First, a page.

Croatia – Japan: Japan Suffer Yet Another World Cup Heartbreak (1-1, 3-1 After Penalties)
Croatia advanced to the quarter-finals of the 2022 World Cup as they secured the victory by winning the penalty shootout. Both teams scored a goal each, but ultimately the occasion and the pressure that came with the shootout proved too much for Japan. Dominik Livaković’s three saves from the spot kick will go down in the history books and etch his name into Croatian folklore.
Tactical analysis and match report by Rahul Madhavan.
Japan and Croatia had very different paths arriving at the first phase of the knockout rounds. The 2018 World Cup’s runners-up began their campaign with a stalemate against eventual group winners, Morocco, but followed it with a convincing win over Canada. As a result, they faced a make-or-break tie against Belgium, where they ultimately crawled over the line with another goalless draw.
Japan, on the other hand, stunned Germany in their first game before falling to Costa Rica in their second. They did, however, live up to their ‘dark horse’ tag with a comeback victory over Spain, which meant that they topped the group. Hajime Moriyasu has shown tactical flexibility throughout the tournament and hoped to secure Japan’s quarterfinal birth for the first time in their history.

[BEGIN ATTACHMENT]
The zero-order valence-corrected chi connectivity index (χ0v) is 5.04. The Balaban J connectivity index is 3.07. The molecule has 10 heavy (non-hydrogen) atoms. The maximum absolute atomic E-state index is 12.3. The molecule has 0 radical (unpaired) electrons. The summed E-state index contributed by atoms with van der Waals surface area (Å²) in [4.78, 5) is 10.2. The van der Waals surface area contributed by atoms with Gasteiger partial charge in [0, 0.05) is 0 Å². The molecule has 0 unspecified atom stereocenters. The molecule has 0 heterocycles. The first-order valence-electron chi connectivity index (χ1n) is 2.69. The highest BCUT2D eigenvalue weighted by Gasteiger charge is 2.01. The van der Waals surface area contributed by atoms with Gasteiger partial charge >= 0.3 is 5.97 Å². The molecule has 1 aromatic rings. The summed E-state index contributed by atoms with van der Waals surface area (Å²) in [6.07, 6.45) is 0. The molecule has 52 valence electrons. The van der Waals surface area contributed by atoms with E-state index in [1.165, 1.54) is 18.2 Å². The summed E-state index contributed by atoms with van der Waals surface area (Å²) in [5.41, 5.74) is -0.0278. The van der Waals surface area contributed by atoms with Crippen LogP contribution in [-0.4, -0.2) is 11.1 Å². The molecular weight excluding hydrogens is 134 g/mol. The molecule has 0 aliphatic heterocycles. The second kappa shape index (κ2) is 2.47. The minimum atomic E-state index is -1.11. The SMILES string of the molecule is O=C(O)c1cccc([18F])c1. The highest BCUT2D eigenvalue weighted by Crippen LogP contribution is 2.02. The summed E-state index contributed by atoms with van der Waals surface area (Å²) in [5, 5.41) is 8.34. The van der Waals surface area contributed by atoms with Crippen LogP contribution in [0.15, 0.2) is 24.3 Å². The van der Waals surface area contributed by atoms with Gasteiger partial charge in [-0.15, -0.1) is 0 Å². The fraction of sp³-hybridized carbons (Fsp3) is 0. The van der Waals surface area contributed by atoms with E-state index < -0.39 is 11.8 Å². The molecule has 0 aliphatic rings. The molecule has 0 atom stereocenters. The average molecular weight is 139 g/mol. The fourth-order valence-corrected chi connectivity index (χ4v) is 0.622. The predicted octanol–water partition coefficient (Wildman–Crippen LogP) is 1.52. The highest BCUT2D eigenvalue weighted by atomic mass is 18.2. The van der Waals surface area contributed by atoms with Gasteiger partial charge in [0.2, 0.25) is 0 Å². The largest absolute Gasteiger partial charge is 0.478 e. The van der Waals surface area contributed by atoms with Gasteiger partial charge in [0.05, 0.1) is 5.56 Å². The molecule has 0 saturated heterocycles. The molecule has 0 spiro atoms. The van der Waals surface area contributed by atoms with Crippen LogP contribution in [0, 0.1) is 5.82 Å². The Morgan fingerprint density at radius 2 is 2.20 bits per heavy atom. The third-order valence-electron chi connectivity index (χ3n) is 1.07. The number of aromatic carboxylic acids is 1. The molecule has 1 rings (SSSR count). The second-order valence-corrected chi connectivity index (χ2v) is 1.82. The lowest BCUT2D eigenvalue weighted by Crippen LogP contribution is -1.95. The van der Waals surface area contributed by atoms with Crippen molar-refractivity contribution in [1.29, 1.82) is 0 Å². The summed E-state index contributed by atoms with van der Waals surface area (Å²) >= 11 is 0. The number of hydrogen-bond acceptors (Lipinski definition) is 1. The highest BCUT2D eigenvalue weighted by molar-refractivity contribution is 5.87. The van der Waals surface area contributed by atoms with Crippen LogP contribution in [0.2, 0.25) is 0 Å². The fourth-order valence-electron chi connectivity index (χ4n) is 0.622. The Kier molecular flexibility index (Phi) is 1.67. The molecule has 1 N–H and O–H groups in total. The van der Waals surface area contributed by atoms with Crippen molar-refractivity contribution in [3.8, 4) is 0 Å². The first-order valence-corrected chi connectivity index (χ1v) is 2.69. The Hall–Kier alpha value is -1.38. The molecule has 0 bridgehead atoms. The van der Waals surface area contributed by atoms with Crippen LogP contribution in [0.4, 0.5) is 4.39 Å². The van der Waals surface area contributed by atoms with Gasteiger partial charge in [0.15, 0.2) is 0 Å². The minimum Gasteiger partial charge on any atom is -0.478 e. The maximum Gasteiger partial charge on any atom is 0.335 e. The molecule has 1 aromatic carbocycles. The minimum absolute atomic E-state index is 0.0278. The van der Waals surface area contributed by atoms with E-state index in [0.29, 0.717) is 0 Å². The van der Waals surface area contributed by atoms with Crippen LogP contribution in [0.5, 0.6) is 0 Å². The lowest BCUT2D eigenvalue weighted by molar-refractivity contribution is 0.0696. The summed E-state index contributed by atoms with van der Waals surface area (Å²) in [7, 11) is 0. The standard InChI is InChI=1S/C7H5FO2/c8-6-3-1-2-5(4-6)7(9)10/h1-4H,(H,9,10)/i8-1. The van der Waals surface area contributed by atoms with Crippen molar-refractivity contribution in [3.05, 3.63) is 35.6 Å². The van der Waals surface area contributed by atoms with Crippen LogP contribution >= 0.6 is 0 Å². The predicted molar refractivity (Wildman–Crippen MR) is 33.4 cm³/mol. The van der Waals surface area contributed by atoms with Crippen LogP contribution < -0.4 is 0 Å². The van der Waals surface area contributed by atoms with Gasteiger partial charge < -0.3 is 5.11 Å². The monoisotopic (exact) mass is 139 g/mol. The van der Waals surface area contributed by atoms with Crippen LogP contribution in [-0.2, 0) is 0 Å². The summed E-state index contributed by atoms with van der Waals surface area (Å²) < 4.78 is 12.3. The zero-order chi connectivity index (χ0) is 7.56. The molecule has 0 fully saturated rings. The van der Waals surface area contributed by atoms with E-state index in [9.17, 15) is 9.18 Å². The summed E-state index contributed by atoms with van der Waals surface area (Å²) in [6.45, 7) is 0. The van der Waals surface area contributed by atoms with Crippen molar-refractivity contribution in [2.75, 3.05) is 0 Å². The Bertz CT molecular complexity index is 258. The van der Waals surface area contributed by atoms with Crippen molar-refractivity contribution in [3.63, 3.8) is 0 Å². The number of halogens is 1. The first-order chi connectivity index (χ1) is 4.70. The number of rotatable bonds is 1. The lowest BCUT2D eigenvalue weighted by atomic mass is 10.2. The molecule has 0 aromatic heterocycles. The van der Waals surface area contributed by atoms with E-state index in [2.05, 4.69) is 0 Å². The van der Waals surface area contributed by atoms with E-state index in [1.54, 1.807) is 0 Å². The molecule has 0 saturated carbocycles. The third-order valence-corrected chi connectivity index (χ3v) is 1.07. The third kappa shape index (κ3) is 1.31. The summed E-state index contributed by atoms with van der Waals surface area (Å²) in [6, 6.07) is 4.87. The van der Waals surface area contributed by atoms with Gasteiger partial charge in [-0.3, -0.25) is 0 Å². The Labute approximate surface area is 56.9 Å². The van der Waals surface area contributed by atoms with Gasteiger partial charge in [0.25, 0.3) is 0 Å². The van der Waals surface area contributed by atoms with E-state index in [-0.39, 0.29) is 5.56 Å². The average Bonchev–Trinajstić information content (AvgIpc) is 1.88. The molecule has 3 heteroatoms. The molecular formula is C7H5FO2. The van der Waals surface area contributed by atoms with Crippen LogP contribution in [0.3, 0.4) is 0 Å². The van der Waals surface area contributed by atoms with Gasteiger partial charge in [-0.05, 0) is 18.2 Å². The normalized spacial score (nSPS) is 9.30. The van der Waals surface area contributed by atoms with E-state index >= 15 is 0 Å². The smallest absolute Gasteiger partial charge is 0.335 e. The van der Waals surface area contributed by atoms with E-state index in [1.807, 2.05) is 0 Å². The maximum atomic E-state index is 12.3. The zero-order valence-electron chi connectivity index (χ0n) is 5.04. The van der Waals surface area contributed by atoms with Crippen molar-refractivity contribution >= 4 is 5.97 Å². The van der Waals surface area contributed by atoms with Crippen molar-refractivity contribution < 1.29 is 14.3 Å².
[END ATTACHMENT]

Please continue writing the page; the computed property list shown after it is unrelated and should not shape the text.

Zlatko Dalić opted for the same backline from their last game, apart from a forced change at left-back as Borna Barišić came in place of Borna Sosa. The midfield has been the heart of their success and was unchanged, whilst Ivan Perišić and Andrej Kramarić continued on the flanks. Bruno Petković replaced Marko Livaja as the central striker.
Japan once again picked a 5-2-3 formation with Shūichi Gonda continuing in goal. Takehiro Tomiyasu, Maya Yoshida, and Shogo Taniguchi formed the back three, while Junya Ito and veteran Yuto Nagatomo played as the wing-backs. Wataru Endo partnered Hidemasa Morita in the middle of the park, with Ritsu Doan, Daichi Kamada, and Daizen Maeda acting as the front three.
Japan start on the front foot
Japan have been slow starters this tournament, but their performance in the first quarter of the game was different this time around. Early in the match, they pressed Croatia higher up the pitch and looked threatening in possession, especially from the right flank, with Ito using his pace to bypass the opposing full-back and delivering crosses into the penalty area.